The link between business travel and burnout is clear, with more frequent travelers experiencing higher levels of stress than infrequent travelers. Risk management companies are getting a view of this problem firsthand.
Business travel takes a toll on employees. Disrupted sleep, long flights, and feelings of loneliness may seem inevitable to travelers embarking on a new trip. Being on the road means eating out all the time, throwing off even the most well-intentioned diet plans — and a rise in alcohol use often goes along with it.
Because of this, symptoms of anxiety and depression run rampant among business travelers. Corporate risk management companies such as International SOS are having to put more of an emphasis on mental health supports, as the number of stress-related calls continues to climb. In fact, mental health issues are one of the very top types of calls International SOS receives on a daily basis, reaching nearly half of the company’s average calls.
Dr. Robert Quigley, a senior vice president at International SOS, talked to Skift about the “progressive, almost logarithmic increase” in the number of mental health concerns the company receives, and what businesses can do to bring this risk down.
Read this story, and many more, below.
— Isaac Carey, Travel Reporter
Stress-Related Mental Health Risks Are Rising for Business Travelers: Risks involving anxiety and depression are making up a larger and larger chunk of first calls to risk management companies. This trend likely won’t slow until companies make fundamental shifts to their corporate culture.
IHG Is Changing How It Distributes Its Hotel Rates to Boost Direct Bookings: IHG represents a broader industry trend in that it’s getting tougher with online travel agencies and wholesalers in the West while becoming more experimental with online travel sellers in Asia, where it needs help to grow its sales. Its use of new technologies to try to keep its strategy coordinated and to boost revenue are eye-catching.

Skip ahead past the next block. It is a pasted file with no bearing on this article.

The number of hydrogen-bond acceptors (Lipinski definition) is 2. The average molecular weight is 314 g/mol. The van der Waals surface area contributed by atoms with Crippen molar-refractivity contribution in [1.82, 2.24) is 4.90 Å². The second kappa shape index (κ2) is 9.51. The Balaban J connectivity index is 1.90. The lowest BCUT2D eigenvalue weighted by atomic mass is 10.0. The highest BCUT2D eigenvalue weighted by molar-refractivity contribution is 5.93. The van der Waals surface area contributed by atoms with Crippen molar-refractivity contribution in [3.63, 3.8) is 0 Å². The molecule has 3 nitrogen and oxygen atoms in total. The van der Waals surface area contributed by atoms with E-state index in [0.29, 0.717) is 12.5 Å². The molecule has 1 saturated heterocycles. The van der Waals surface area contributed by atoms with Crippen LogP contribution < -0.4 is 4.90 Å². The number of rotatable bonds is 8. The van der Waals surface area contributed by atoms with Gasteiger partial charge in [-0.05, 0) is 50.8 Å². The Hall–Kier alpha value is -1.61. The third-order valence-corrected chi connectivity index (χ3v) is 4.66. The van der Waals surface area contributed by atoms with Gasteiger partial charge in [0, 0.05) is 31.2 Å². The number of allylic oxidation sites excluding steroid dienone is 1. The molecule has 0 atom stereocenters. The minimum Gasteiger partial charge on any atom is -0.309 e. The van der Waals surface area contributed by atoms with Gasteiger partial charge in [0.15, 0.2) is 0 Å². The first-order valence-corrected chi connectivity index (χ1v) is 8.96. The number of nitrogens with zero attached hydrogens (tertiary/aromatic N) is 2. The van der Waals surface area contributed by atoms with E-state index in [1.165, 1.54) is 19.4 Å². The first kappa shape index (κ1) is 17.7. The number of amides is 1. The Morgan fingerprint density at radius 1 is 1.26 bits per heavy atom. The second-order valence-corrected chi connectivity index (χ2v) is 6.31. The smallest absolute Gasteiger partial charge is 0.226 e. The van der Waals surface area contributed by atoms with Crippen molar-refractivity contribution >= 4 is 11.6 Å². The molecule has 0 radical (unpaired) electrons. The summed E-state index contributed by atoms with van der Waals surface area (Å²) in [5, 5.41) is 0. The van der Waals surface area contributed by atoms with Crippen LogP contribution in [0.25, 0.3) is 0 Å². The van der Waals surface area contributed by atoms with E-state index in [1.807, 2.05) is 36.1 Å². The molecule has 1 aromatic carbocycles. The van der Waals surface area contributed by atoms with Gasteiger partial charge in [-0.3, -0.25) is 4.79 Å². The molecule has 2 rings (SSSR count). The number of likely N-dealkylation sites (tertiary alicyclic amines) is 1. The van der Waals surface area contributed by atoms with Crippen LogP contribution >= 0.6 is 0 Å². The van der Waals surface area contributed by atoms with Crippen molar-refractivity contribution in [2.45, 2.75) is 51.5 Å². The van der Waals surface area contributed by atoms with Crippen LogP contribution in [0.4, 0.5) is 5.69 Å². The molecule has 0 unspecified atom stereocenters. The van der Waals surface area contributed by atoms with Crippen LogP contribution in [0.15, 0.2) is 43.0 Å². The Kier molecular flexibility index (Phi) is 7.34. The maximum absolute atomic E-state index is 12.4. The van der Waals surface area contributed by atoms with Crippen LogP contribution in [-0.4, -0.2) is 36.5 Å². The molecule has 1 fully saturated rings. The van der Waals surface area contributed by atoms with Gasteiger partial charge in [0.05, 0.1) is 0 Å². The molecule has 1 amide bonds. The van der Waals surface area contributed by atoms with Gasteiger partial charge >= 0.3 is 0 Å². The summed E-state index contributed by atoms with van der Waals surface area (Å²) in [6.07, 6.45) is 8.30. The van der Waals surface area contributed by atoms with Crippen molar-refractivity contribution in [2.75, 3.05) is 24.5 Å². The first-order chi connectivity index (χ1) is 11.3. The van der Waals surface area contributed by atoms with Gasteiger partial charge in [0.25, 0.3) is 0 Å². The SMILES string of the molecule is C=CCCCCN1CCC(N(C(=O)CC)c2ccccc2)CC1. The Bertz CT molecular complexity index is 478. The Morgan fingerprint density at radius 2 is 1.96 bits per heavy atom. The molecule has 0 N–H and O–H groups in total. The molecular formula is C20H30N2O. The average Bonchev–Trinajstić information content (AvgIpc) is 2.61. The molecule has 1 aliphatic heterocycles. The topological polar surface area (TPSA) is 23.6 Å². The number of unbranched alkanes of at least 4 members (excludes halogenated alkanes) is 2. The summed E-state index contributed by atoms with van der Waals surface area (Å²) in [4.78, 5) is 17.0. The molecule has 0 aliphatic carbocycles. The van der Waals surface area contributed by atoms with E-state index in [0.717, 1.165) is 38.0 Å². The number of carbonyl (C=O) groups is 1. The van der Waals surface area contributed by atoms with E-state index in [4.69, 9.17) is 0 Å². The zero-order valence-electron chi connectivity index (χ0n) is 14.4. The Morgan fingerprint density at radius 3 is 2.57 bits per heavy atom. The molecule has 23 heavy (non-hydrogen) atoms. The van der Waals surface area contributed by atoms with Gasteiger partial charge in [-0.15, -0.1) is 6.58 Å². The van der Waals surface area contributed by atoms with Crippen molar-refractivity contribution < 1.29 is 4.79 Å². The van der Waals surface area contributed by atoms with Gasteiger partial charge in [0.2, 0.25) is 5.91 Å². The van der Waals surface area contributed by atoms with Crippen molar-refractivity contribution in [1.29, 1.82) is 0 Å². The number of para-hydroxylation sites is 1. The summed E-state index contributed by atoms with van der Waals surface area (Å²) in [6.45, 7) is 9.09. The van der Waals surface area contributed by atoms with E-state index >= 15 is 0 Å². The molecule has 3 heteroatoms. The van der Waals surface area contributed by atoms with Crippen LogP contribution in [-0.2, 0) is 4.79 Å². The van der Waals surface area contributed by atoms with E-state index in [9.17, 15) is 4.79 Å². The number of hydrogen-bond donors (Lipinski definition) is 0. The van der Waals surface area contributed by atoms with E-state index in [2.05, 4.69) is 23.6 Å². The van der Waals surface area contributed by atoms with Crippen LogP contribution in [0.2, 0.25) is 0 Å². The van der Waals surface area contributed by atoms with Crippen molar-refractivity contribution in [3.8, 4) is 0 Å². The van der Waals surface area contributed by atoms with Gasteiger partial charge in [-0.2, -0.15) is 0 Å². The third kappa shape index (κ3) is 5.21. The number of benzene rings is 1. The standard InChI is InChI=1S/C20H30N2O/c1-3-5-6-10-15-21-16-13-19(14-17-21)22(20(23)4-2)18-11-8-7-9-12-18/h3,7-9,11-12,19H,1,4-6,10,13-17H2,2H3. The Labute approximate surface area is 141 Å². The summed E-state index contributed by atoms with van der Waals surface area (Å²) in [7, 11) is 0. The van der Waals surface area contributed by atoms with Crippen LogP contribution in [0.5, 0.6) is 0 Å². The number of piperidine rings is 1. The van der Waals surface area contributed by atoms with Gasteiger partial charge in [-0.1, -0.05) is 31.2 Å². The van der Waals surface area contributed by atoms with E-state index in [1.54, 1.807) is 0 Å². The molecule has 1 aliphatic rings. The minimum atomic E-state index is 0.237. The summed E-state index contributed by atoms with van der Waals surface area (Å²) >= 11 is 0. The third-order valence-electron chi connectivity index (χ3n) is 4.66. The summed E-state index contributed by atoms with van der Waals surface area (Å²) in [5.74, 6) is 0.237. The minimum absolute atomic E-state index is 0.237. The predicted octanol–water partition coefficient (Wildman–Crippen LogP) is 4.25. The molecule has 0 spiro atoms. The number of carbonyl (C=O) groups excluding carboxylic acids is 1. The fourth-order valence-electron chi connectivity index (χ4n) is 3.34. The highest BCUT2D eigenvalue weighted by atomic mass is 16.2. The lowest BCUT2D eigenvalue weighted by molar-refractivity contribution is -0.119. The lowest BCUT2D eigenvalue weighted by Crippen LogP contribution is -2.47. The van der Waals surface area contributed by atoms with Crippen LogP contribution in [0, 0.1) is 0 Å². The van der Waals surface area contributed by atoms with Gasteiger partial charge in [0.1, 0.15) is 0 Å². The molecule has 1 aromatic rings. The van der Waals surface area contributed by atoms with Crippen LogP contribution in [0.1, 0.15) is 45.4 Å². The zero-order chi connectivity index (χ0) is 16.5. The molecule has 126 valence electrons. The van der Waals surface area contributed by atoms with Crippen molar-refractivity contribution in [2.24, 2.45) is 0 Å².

Booking Holdings Sees Brand Collaborations as Key to Restoring Growth on Steroids: The road back to a flywheel of growth would be a lengthy one for Booking Holdings. Google has a ton of data, too, as do other competitors. Can Booking Holdings create a product that is really deeper and differentiated from its rivals? That’s CEO Glenn Fogel’s bet.
Vrbo Shuffles Leadership as Latest Expedia Group Reorganization Moves Take Shape: No pain, no gain, right? Expedia’s Vrbo unit, which is almost an afterthought when it comes to discussions about Airbnb, Booking.com, and Google, has been undergoing a difficult transition. In itself, changing the leadership isn’t the answer, but along with other changes, perhaps it won’t hurt.
The Future Of Travel
Wizz Air Thinks It Has a Simplicity Advantage Over Ryanair: Ryanair’s decision to morph into a group airline has opened up plenty of opportunities, with the individual carriers able to operate differently. But is there a downside? For Wizz Air, it’s all about keeping things simple.
Amtrak Charts Difficult Course to First Break-Even While Spending to Upgrade Operations: Former Delta CEO Richard Anderson has been spearheading a revamp of the U.S. national railway through boosting safety, driving more profits from its co-branded credit card, and creating a mix of more low-cost and premium services in the U.S. northeastern corridor. Anderson’s tricky balance is being ambitious while trimming longstanding losses.
Comtravo Raises $23 Million for Business Trip Management: Travel Startup Funding: Travel startups announced more than $60 million in funding for a business travel management agency, a sightseeing and experiences agency, a white-label travel insurance provider, a short-term rental manager that uses master leases in Asia, and a student travel service.
Travel Reporter Isaac Carey [[email protected]] curates the Skift Corporate Travel Innovation Report. Skift emails the newsletter every Thursday.
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Photo credit: A stressed employee sits with her head in her hands. Firesam! / Flickr